We use them for banking, shopping, paying bills, and even sending money to our friends to pay our part of a tab. My church has an app for tithing. No longer do we need to carry cash, checks, or even a credit card.
There are so many apps that make our life more dependent on our phone. I do my bible devotions, read my email, check my security system, listen to music, plan road trips, check the weather, and keep count of my steps, to name just a few on one screen of my phone. I don’t even wear a watch because I use my phone to keep track of the time. It’s my alarm to get up. (Okay, its many alarms to wake up). I can order food or a ride with just a simple tap. Tapping….our way of life.
I use Google Maps to find my way. Sometimes it is just across town to find a garage sale or while traveling on vacation. Early on when it was new, I’d followed that GPS voice where ever she told me to turn. I now know that she doesn’t always take me the best way, so I’ll ignore her directions to turn and follow my own instincts and make her reroute me.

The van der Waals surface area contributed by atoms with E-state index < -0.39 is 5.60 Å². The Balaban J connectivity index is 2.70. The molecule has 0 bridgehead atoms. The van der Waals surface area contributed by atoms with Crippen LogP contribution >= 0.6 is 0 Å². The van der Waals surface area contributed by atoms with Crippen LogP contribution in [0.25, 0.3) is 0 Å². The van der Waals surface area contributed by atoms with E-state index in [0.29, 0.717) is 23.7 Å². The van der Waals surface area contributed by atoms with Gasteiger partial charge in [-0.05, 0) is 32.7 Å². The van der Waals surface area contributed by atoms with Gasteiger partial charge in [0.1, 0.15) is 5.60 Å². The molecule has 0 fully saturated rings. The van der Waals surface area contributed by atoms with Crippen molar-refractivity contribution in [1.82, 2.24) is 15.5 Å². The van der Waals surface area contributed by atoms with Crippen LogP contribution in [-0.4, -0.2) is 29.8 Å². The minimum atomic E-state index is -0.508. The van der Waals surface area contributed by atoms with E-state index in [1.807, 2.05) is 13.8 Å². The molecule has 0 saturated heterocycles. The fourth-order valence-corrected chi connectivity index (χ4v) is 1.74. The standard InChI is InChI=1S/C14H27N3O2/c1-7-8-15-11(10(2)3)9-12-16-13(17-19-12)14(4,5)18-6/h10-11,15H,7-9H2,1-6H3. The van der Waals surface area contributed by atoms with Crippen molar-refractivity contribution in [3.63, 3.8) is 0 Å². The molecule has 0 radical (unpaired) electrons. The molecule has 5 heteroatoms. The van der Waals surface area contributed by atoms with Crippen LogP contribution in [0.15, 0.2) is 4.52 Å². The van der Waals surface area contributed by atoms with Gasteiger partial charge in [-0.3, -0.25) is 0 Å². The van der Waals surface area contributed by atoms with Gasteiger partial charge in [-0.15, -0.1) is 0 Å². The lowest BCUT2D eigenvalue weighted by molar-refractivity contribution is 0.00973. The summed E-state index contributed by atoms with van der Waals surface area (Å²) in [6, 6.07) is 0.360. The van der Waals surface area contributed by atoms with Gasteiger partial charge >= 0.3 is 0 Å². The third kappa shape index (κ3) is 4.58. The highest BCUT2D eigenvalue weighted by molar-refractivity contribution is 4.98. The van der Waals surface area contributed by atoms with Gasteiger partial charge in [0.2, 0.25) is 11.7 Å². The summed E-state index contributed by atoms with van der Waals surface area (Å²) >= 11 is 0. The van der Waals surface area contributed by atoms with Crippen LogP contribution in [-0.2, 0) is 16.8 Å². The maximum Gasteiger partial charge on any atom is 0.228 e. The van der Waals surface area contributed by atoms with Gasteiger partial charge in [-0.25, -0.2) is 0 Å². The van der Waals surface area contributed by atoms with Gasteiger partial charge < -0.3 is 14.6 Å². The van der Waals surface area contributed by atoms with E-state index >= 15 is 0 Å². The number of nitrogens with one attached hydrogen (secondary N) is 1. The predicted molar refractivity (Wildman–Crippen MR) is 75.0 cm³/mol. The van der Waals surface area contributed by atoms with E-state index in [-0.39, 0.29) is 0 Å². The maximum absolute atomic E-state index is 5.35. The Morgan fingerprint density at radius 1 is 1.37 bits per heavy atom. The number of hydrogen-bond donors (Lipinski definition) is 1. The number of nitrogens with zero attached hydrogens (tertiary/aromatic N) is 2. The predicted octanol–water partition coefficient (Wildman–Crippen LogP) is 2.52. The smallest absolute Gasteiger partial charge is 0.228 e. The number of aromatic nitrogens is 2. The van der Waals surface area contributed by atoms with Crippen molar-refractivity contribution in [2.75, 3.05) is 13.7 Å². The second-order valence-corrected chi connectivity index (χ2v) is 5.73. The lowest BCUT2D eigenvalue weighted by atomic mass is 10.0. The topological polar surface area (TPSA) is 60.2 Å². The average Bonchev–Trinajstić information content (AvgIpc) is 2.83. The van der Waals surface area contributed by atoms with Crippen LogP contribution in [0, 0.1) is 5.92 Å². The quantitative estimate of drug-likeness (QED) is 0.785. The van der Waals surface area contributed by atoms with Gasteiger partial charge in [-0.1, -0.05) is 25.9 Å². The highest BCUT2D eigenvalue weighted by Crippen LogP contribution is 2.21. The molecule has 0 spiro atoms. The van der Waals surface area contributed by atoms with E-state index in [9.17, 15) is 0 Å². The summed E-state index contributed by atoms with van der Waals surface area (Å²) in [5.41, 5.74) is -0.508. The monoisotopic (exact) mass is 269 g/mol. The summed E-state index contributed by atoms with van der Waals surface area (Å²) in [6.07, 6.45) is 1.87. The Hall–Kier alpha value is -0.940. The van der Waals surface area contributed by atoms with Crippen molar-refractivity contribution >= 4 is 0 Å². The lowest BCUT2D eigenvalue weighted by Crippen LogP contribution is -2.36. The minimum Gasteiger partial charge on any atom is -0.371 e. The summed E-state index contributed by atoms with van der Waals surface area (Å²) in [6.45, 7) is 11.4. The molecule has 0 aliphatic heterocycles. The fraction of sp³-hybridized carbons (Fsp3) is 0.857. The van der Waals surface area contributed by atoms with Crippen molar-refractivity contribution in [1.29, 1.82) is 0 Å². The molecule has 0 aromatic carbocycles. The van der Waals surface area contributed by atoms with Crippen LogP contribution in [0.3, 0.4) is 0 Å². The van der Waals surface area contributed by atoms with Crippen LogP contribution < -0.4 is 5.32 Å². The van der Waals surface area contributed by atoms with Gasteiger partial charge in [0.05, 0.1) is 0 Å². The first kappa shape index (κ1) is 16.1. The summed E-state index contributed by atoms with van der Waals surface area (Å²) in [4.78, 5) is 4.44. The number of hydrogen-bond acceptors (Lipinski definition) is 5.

I teach my kids at school to read a real physical map for math. I love their excitement when the Texas map is unfolded in all its glorious size and we use the population information and find the towns on the map. For some children, it is the first time they touch an actual map because we use the digital one so often.
When Cameron was young, we’d give him a map in the back seat and have him ‘navigate’ us. I remember driving with him in downtown Dallas when he was younger. I was lost and he’d tell me where to turn. Thankfully, we eventually did find our way to our destination with a lot of stress on my end. He remained calm.
Gone are the days when we can escape from work and people. It is a decision to ‘unplug.’ There’s areas where ‘reception’ is hard to get. Mostly, we are reachable. We compare and share our lives through social media and the phone makes it so that we can do it a dozen time each day.